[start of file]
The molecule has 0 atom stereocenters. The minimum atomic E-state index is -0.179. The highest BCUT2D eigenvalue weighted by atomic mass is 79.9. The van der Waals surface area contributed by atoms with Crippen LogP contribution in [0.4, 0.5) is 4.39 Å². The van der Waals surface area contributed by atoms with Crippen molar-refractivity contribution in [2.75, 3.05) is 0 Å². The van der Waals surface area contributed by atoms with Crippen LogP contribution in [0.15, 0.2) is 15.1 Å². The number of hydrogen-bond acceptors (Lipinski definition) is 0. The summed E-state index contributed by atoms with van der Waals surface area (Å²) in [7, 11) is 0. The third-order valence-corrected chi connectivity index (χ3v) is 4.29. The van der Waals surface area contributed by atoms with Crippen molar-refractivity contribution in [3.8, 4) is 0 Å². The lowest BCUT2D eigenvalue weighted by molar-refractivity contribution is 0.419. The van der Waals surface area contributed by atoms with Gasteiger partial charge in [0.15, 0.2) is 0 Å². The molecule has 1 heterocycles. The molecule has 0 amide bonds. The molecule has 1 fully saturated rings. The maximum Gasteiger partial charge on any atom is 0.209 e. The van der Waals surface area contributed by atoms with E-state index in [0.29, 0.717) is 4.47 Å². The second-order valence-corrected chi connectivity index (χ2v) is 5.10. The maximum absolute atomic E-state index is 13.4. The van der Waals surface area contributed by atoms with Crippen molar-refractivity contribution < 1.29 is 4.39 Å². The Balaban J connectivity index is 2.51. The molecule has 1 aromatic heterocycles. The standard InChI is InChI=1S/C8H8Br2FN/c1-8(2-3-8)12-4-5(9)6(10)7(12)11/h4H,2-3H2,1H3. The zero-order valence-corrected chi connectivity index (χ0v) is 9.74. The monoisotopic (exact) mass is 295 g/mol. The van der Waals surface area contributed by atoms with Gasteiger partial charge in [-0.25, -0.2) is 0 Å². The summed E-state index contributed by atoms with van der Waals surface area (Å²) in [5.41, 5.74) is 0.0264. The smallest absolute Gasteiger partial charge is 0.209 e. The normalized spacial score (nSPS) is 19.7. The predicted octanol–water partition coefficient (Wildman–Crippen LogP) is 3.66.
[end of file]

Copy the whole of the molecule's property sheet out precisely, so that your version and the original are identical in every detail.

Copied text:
The molecule has 0 atom stereocenters. The minimum atomic E-state index is -0.179. The highest BCUT2D eigenvalue weighted by atomic mass is 79.9. The van der Waals surface area contributed by atoms with Crippen LogP contribution in [0.4, 0.5) is 4.39 Å². The van der Waals surface area contributed by atoms with Crippen molar-refractivity contribution in [2.75, 3.05) is 0 Å². The van der Waals surface area contributed by atoms with Crippen LogP contribution in [0.15, 0.2) is 15.1 Å². The number of hydrogen-bond acceptors (Lipinski definition) is 0. The summed E-state index contributed by atoms with van der Waals surface area (Å²) in [7, 11) is 0. The third-order valence-corrected chi connectivity index (χ3v) is 4.29. The van der Waals surface area contributed by atoms with Crippen molar-refractivity contribution in [3.8, 4) is 0 Å². The lowest BCUT2D eigenvalue weighted by molar-refractivity contribution is 0.419. The van der Waals surface area contributed by atoms with Gasteiger partial charge in [0.15, 0.2) is 0 Å². The molecule has 1 heterocycles. The molecule has 0 amide bonds. The molecule has 1 fully saturated rings. The maximum Gasteiger partial charge on any atom is 0.209 e. The van der Waals surface area contributed by atoms with E-state index in [0.29, 0.717) is 4.47 Å². The second-order valence-corrected chi connectivity index (χ2v) is 5.10. The maximum absolute atomic E-state index is 13.4. The van der Waals surface area contributed by atoms with Crippen molar-refractivity contribution < 1.29 is 4.39 Å². The Balaban J connectivity index is 2.51. The molecule has 1 aromatic heterocycles. The standard InChI is InChI=1S/C8H8Br2FN/c1-8(2-3-8)12-4-5(9)6(10)7(12)11/h4H,2-3H2,1H3. The zero-order valence-corrected chi connectivity index (χ0v) is 9.74. The monoisotopic (exact) mass is 295 g/mol. The van der Waals surface area contributed by atoms with Gasteiger partial charge in [-0.25, -0.2) is 0 Å². The summed E-state index contributed by atoms with van der Waals surface area (Å²) in [5.41, 5.74) is 0.0264. The smallest absolute Gasteiger partial charge is 0.209 e. The normalized spacial score (nSPS) is 19.7. The predicted octanol–water partition coefficient (Wildman–Crippen LogP) is 3.66.